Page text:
The CIA Has Been Hacking into Wi-Fi Routers for Years

The CIA Has Been Hacking into Wi-Fi Routers for Years

The CIA Has Been Hacking into Wi-Fi Routers for Years

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According to the leaked documents, it's possible to replace a wireless router or access point's firmware with the CherryBlossom firmware.

However, the Central Intelligence Agency has so far not commented on these leaked documents.

The project comes from the CIA's elite hacking unit, the Engineering Development Group. "The wireless device itself is compromized by implanting a customized Cherry Blossom firmware on it; some devices allow upgrading their firmware over a wireless link, so no physical access to the device is necessary for a successful infection".

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Wi-Fi devices used in homes, public spaces, small- and medium-sized companies as well as enterprise offices were all part of the project.

The "man-in-the-middle" style attack gives the CIA essentially unlimited access to the activity of a user connected to the hacked network-which could potentially include those who aren't the direct target of the agency.

The devices work by compromising the data stream between the user and Internet services. In fact, most of the routers don't get patched for security flaws for years, opposite to regular devices like computers and smartphones. For devices which don't allow wireless upgrades, "Wireless Upgrade Packages" are created. Tasks for a Flytrap include (among others) the scan for email addresses, chat usernames, MAC addresses and VoIP numbers in passing network traffic to trigger additional actions, the copying of the full network traffic of a Target, the redirection of a Target's browser (e.g., to Windex for browser exploitation) or the proxying of a Target's network connections.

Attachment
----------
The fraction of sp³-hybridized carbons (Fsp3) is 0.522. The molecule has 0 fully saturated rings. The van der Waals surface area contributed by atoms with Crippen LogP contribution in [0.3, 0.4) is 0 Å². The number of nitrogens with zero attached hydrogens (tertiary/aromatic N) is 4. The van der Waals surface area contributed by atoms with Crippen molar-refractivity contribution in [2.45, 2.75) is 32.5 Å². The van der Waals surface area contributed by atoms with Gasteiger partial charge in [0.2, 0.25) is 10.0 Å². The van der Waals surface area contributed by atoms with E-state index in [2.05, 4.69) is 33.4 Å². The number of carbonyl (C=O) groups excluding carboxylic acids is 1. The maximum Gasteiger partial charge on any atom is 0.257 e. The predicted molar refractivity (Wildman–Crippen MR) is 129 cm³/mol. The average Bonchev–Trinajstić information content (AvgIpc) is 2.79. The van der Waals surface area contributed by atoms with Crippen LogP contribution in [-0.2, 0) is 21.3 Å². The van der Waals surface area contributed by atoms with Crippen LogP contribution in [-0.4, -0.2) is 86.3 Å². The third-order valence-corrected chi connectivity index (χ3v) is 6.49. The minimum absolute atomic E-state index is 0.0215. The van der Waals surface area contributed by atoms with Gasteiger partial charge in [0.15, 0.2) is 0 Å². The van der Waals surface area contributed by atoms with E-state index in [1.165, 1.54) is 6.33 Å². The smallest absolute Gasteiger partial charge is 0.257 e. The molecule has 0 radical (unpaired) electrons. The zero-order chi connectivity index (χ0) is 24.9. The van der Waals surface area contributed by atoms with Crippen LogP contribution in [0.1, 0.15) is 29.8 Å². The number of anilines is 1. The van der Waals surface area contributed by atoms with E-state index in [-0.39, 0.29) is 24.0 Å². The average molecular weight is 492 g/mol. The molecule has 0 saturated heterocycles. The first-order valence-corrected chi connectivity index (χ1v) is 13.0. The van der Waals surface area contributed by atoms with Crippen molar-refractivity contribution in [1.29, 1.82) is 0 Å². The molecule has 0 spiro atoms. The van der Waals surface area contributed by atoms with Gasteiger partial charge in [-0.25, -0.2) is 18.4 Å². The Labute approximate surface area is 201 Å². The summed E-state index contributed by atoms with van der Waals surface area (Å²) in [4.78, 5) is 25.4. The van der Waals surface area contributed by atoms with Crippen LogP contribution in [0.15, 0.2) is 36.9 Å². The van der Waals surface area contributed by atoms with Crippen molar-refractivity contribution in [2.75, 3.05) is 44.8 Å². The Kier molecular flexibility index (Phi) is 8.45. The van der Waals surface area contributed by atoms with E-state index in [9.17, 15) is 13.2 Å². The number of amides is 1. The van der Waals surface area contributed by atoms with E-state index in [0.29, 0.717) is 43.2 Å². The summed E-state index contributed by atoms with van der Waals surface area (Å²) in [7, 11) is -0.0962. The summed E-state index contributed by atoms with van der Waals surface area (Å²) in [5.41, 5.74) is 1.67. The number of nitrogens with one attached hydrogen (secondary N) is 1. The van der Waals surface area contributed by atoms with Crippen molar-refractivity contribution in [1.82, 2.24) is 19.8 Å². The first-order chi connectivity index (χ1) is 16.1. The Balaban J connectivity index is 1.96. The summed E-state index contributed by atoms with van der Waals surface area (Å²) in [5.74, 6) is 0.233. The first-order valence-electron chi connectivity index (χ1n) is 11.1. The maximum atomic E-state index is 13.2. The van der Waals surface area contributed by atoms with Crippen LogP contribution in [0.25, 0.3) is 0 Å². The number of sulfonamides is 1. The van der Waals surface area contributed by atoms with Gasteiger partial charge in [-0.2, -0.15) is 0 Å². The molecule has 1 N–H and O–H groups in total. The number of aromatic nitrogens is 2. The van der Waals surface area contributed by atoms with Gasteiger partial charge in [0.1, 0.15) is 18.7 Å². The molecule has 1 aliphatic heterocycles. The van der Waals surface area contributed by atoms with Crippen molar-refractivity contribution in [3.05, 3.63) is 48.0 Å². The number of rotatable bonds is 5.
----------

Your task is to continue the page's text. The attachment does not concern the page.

WikiLeaks has stuck with its previous position of not releasing the source code for any of the tools mentioned in the documents, but it still serves as a slightly terrifying insight into the capabilities of the Central Intelligence Agency.

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